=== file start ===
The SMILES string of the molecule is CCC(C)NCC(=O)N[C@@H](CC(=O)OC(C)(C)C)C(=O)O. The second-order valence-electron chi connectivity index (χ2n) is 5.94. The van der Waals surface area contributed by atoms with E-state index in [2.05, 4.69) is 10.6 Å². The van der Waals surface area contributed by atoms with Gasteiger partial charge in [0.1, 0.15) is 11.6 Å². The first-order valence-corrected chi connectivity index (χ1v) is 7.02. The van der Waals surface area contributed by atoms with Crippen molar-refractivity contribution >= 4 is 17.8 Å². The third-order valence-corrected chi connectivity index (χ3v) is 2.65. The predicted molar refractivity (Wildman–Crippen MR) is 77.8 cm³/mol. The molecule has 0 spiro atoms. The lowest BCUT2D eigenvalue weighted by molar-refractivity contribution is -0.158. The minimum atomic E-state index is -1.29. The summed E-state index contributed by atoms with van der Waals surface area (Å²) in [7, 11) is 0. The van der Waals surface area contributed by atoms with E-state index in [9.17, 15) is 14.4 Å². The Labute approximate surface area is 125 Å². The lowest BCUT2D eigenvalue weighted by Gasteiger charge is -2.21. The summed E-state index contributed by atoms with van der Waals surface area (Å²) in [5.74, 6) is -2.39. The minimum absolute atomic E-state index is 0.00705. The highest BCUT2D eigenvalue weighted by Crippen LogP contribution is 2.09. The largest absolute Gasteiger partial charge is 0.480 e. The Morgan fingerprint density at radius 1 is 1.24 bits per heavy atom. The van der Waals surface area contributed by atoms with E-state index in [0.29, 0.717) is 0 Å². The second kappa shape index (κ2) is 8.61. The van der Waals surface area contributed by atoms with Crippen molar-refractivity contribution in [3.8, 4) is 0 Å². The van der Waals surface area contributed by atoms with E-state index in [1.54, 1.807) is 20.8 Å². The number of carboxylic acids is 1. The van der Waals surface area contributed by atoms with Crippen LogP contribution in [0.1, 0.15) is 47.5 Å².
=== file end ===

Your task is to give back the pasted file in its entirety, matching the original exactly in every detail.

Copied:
The SMILES string of the molecule is CCC(C)NCC(=O)N[C@@H](CC(=O)OC(C)(C)C)C(=O)O. The second-order valence-electron chi connectivity index (χ2n) is 5.94. The van der Waals surface area contributed by atoms with E-state index in [2.05, 4.69) is 10.6 Å². The van der Waals surface area contributed by atoms with Gasteiger partial charge in [0.1, 0.15) is 11.6 Å². The first-order valence-corrected chi connectivity index (χ1v) is 7.02. The van der Waals surface area contributed by atoms with Crippen molar-refractivity contribution >= 4 is 17.8 Å². The third-order valence-corrected chi connectivity index (χ3v) is 2.65. The predicted molar refractivity (Wildman–Crippen MR) is 77.8 cm³/mol. The molecule has 0 spiro atoms. The lowest BCUT2D eigenvalue weighted by molar-refractivity contribution is -0.158. The minimum atomic E-state index is -1.29. The summed E-state index contributed by atoms with van der Waals surface area (Å²) in [7, 11) is 0. The van der Waals surface area contributed by atoms with E-state index in [9.17, 15) is 14.4 Å². The Labute approximate surface area is 125 Å². The lowest BCUT2D eigenvalue weighted by Gasteiger charge is -2.21. The summed E-state index contributed by atoms with van der Waals surface area (Å²) in [5.74, 6) is -2.39. The minimum absolute atomic E-state index is 0.00705. The highest BCUT2D eigenvalue weighted by Crippen LogP contribution is 2.09. The largest absolute Gasteiger partial charge is 0.480 e. The Morgan fingerprint density at radius 1 is 1.24 bits per heavy atom. The van der Waals surface area contributed by atoms with E-state index in [0.29, 0.717) is 0 Å². The second kappa shape index (κ2) is 8.61. The van der Waals surface area contributed by atoms with Crippen molar-refractivity contribution in [3.8, 4) is 0 Å². The van der Waals surface area contributed by atoms with E-state index in [1.54, 1.807) is 20.8 Å². The number of carboxylic acids is 1. The van der Waals surface area contributed by atoms with Crippen LogP contribution in [0.1, 0.15) is 47.5 Å².